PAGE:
Screenshots from your website. You don’t need to design an entirely new graphic if it already looks good on your site. You also don’t need a high-res image for a simple social share. See an example of this below—screenshot from my social media coaching page.
Did you know you get all these awesome resources when you work with me for 1-on-1 social media coaching?? A former client of mine even printed the deck I created and refers back to it regularly! Learn more: https://t.co/hksoPljob1 #socialmedia #socialmediachat pic.twitter.com/Y5VP02bsR0
— Jessica Thiefels (@JThiefels) August 22, 2018
Quotes from videos. If you or someone you interviewed said something great on a video, put that into a graphic. Take a look at an example of how my client did this:
Stats from blog posts. If you included a stat in your blog post, turn that into shareable content by creating an image—or simply using as a caption so you can re-share the same link with fresh twist. Here’s an example of how I used this:
Content is king, queen AND the prince and princess. Content that educates, informs and provides value is a critical tool in your branding and sales toolbox—and @Conductor’s research proves that. ✍️⠀⠀⠀⠀⠀⠀⠀⠀⠀ ⠀⠀⠀⠀⠀⠀⠀⠀⠀ #contentmarketing #marketing #content #blogging #businessblog #sales #branding #businessblog #contentmarketer #marketingtips #marketingstrategy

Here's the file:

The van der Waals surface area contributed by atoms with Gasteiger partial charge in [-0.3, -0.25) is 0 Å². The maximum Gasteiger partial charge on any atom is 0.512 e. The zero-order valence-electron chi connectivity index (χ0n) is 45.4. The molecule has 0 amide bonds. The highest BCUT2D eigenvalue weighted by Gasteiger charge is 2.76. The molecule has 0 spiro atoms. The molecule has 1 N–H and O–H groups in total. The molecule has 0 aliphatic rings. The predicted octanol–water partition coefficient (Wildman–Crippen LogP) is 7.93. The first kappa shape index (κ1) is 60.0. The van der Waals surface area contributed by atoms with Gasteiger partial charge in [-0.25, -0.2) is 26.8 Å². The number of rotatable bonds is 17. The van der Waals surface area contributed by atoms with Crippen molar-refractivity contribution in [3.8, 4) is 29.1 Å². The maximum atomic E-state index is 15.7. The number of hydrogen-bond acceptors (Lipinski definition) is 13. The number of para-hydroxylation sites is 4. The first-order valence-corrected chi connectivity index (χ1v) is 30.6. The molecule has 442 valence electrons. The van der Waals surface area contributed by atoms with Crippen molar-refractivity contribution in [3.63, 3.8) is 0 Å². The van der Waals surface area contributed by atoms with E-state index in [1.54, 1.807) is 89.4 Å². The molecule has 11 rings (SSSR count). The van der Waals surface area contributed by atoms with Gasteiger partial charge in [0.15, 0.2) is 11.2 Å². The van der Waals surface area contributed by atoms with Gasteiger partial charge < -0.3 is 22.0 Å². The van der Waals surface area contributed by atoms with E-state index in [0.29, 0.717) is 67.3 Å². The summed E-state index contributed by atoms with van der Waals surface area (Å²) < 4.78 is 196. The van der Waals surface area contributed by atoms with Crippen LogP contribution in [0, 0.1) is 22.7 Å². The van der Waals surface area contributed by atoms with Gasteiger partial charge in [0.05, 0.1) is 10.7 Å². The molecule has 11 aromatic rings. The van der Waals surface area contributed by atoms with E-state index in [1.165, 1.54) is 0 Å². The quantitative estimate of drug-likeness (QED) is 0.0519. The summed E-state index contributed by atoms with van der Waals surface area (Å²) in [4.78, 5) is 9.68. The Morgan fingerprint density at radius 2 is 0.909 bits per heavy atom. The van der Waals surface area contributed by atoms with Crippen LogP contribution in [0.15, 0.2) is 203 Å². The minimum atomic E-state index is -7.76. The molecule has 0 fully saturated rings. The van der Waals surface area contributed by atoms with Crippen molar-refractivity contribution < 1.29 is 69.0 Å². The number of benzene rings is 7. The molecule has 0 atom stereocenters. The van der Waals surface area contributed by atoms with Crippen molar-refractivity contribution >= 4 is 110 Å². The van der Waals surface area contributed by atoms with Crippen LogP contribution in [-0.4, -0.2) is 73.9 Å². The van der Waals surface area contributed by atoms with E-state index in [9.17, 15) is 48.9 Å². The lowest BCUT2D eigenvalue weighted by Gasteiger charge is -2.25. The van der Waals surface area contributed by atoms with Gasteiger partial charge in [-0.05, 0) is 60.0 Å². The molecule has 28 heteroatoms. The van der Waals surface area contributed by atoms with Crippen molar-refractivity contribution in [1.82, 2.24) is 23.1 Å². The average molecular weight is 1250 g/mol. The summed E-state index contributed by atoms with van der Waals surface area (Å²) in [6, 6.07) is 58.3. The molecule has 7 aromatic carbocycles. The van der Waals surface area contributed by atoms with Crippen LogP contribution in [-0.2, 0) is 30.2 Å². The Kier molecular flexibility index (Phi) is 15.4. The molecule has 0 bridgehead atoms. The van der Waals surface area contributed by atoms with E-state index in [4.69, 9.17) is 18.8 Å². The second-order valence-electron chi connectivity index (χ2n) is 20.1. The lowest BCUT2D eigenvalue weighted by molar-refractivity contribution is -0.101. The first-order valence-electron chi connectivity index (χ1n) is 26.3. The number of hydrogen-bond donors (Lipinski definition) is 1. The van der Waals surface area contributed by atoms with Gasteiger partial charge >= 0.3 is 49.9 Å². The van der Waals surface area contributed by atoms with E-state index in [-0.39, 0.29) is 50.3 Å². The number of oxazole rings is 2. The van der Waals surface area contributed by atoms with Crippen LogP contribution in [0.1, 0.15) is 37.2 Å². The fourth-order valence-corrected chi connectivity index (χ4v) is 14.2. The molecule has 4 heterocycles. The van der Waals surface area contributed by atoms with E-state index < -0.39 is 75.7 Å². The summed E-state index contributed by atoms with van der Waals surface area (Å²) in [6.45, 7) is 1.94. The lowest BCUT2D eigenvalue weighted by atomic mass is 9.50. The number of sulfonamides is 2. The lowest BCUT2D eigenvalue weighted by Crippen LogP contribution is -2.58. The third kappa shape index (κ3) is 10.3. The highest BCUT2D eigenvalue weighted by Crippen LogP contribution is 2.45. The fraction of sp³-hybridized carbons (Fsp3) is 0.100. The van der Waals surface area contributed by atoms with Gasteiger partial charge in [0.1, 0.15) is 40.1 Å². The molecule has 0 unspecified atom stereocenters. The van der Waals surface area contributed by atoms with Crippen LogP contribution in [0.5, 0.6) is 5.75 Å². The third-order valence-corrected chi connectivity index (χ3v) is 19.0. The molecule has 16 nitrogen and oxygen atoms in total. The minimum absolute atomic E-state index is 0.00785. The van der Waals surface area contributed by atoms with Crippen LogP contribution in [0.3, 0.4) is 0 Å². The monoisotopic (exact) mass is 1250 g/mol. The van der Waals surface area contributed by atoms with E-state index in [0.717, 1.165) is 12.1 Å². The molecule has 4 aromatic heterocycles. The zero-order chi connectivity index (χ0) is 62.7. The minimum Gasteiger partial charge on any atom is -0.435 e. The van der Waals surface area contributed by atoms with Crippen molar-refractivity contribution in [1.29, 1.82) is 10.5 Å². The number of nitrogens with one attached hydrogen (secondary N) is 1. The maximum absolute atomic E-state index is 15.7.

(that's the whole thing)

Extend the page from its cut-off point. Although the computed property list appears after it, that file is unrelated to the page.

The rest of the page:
Not Repurposing Your Content
Repurposing makes your life easier. It can take a long time to develop one piece of content, especially if you’re not a writer or marketer. Between researching the topic, writing the content, editing to a final draft, finding the right images and finally publishing, you could spend upwards of a full day, maybe even a few days, on the entire process.
Instead of writing that one piece, sharing it a few times on social media and walking away—re-use that content:
- Turn the content into an infographic or smaller.
- Grab a stat to create a shareable graphic for social media.
- Take a new angle on the same topic—you’ve already done all the research.
- Use it as the basis for an interview with an industry expert.
- Bring a few articles on a similar topic together into a roundup post. Include blog posts from other related sites, like I’ve done here and here.
This is one organic content marketing mistake you can’t ignore if you’re a busy business owner or entrepreneur. Time is a valuable commodity—don’t waste it when you can do more with the content you’ve already created. Learn more about content repurposing, and get a few ideas for how to use it, in my my 30-minute course on Skillshare.
Organic Content Marketing Mistakes to Avoid
Don’t let these organic content marketing mistakes hold you back from getting more shares, ranking higher in search engines, or creating fresh, new content. All of them are avoidable, and in many cases, an easy fix. If you’re feeling overwhelmed, I’m here to help you to spruce up your organic content marketing strategy and execution.
Let me help you!
Need better content strategy or an audit of your organic content marketing?